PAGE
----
Walters and Baker

Dr. Isabel Baker, right, was honored by the Oklahoma Democratic Party with the Carl Albert Award, marking a lifetime achievement in Oklahoma democratic politics. With Baker is former Gov. David Walters.

The Cherokee Nation's "first mother," retired educator Dr. Isabel Baker, was honored recently with the Carl Albert Award – a lifetime award from the Oklahoma Democratic Party – at the state convention, held in the Renaissance Oklahoma City Convention Center.

Baker was affectionately called "the matriarch of the Oklahoma Democratic Party," by former Gov. David Walters when he introduced her.

"There are not many people that I pray to God to give me the strength and wisdom to emulate, but Dr. Baker is one of them,” said Walters. “She has served in every support position within the Democratic Party. All of that experience made her a political powerhouse."

The most refreshing aspect of her legendary political activity is that it was never about her, or her family – or an effort to increase her political influence, said Walters.

"It was always about education, kids, health care, better jobs and those members of our society living in poverty," he said. "This willingness to work, organize, call, cajole, fund raise, campaign, get ads in the local papers, get surrogates to local events, was all for the benefit of improving the lives of others.”

One of Baker's sons, Principal Chief Bill John Baker, was on hand to push her to the front of the assembly room in a wheelchair.

"I felt humble, very humble," said an apparently surprised Baker, who acknowledged feeling "kind of overwhelmed" when she was being honored. "I've known those people for years and I didn't realize this was going to happen."

She was the only recipient of an award that day to receive a standing ovation.

Born in Row, Oklahoma, Baker moved to Tahlequah as a youth and has called it home most of her life, graduating from high school here at age 16.

A mother of three sons, and many grandchildren, Baker followed in the footsteps of her parents, both educators. After graduating from Oklahoma State University (Oklahoma A&M) in 1954 with a master's degree in elementary education, and her doctorate in curriculum and instruction in 1972, she taught in Oklahoma public schools almost 20 years. Baker also taught at Morehead State University, Oklahoma State University and Northeastern State University, retiring as professor emeritus.

Her willingness to serve her community, which is much wider than her Tahlequah home, has included Oklahoma State University/A&M College of Regents, vice chair of the Tahlequah Hospital Foundation, and president of Phi Delta Kappa.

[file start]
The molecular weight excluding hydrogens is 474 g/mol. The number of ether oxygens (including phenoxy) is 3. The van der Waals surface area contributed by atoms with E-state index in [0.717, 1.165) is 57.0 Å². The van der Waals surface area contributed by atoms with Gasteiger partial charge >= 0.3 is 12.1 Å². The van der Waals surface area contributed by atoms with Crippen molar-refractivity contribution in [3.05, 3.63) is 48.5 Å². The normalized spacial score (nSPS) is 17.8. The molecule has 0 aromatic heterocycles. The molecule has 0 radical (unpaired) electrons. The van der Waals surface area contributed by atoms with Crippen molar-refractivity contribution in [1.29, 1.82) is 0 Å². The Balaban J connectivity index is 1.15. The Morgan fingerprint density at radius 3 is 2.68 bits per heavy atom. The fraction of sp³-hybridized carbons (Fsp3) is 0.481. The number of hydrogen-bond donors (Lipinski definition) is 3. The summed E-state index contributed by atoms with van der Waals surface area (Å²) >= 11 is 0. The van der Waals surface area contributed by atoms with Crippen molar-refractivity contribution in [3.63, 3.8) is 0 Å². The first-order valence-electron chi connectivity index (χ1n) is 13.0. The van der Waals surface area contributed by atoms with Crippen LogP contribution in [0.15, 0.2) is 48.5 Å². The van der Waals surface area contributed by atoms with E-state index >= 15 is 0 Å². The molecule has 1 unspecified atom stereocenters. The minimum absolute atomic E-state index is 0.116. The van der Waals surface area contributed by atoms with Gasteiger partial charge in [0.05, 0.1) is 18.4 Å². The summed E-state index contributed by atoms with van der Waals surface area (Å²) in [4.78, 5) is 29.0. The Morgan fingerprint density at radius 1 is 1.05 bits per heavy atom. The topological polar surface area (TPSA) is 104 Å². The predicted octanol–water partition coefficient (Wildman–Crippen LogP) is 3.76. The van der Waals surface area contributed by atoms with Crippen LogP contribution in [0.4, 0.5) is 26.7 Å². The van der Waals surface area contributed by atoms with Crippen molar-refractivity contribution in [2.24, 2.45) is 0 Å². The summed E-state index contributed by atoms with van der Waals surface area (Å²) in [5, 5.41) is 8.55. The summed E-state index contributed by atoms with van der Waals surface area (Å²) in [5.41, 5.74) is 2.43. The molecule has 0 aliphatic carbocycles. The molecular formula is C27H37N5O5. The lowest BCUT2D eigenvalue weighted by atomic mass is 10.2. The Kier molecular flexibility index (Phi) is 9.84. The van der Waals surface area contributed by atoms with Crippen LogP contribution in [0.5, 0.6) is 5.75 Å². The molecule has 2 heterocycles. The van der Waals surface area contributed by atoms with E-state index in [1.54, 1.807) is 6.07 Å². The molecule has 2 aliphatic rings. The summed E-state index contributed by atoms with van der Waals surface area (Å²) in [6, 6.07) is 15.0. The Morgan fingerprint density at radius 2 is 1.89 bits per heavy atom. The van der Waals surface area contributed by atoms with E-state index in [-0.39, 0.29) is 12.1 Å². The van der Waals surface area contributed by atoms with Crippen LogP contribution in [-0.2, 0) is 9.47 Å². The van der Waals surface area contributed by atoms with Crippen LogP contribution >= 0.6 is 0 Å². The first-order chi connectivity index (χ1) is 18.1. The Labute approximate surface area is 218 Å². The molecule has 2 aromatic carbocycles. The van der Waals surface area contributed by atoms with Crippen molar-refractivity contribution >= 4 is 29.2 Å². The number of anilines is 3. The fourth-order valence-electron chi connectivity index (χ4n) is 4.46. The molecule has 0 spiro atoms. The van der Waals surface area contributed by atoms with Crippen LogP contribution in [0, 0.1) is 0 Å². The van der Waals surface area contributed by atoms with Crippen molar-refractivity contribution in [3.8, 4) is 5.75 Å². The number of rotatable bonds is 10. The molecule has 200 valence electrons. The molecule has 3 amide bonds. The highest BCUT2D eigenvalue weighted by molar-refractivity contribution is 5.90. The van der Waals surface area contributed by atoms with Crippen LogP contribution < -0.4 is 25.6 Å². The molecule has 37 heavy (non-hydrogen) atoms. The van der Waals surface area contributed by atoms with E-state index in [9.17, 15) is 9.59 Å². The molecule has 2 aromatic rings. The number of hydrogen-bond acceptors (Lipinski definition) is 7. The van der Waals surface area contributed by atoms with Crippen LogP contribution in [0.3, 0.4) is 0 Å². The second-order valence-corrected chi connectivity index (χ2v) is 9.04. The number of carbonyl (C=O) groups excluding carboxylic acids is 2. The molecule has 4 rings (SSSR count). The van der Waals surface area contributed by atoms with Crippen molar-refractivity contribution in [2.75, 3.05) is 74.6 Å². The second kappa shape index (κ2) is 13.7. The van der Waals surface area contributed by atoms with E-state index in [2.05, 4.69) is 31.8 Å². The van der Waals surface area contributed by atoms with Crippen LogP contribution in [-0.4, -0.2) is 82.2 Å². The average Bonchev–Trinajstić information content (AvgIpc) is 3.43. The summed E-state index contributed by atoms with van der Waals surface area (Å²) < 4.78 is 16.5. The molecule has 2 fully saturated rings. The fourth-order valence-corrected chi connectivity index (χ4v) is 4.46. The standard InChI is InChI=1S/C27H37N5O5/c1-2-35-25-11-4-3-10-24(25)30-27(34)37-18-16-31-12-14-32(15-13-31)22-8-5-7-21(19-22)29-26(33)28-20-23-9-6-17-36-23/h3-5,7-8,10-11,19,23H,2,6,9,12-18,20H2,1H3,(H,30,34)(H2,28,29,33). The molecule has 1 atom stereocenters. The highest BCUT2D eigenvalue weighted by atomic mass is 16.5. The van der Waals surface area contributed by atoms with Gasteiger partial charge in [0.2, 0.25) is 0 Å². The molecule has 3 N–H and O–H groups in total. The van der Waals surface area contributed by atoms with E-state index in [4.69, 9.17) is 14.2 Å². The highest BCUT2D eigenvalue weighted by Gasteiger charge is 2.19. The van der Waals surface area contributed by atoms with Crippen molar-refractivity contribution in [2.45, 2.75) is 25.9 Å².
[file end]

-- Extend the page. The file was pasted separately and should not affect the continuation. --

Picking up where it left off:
Honors and awards received by Baker are numerous and include Oklahoma Woman's Hall of Fame, Oklahoma Mother of the Year, OSU's College of Education Hall of Fame, Northeastern State University's President's Award for Community Service, Health and Aviation Hall of Fame, and NSU Centurion.

For at least 50 years, Baker has served the Democratic Party, and she said it's about making the community safer and better for people, not politics.

"Some of my best friends are Republicans, and I love my Democrat friends, too, even though we have our philosophical differences," she said.

One memory she shared was also her biggest disappointment in politics.

"I just knew we were going to elect a woman president, Hillary Clinton. I know not everyone likes her, but I think it is time for a woman," said Baker.

Women are being given more recognition than they once were, according to Baker.

"I'm proud of that. Maybe it's not too far in the future 'til one is president," she said.

It was as a delegate for Clinton at the National Democratic Convention in Philadelphia that the local public servant spoke to the nation.

Bernie Sanders' people were seated with Clinton supporters, and Baker recalled that they were friendly to one another. But when she went to speak, a boy with Bernie Sanders put a paper in front of her face so people on TV couldn't see her.

"Another friend tore the paper down and later told me he wasn't 'going to let him hide your face while you spoke to the nation,'" she said

Baker spoke on national TV, saying: “I was born in 1929, only nine years after women were granted the right to vote. I never thought that I would live to see this day. So tonight, I'm deeply honored to help cast our state's votes for the first woman president of the United States, Hillary Clinton.”

An aspect of Baker's personal and political philosophy is also advice to care and then do something.

"We should care, whether Democrat or Republican," Baker said. "I appreciate people getting in there and doing their best. I try every day to do what's right and support good people and vote against the bad ones."

Her Facebook presence is also about making a difference, speaking in kindness and being positive. Maybe that's her secret to a long, happy life and legacy.

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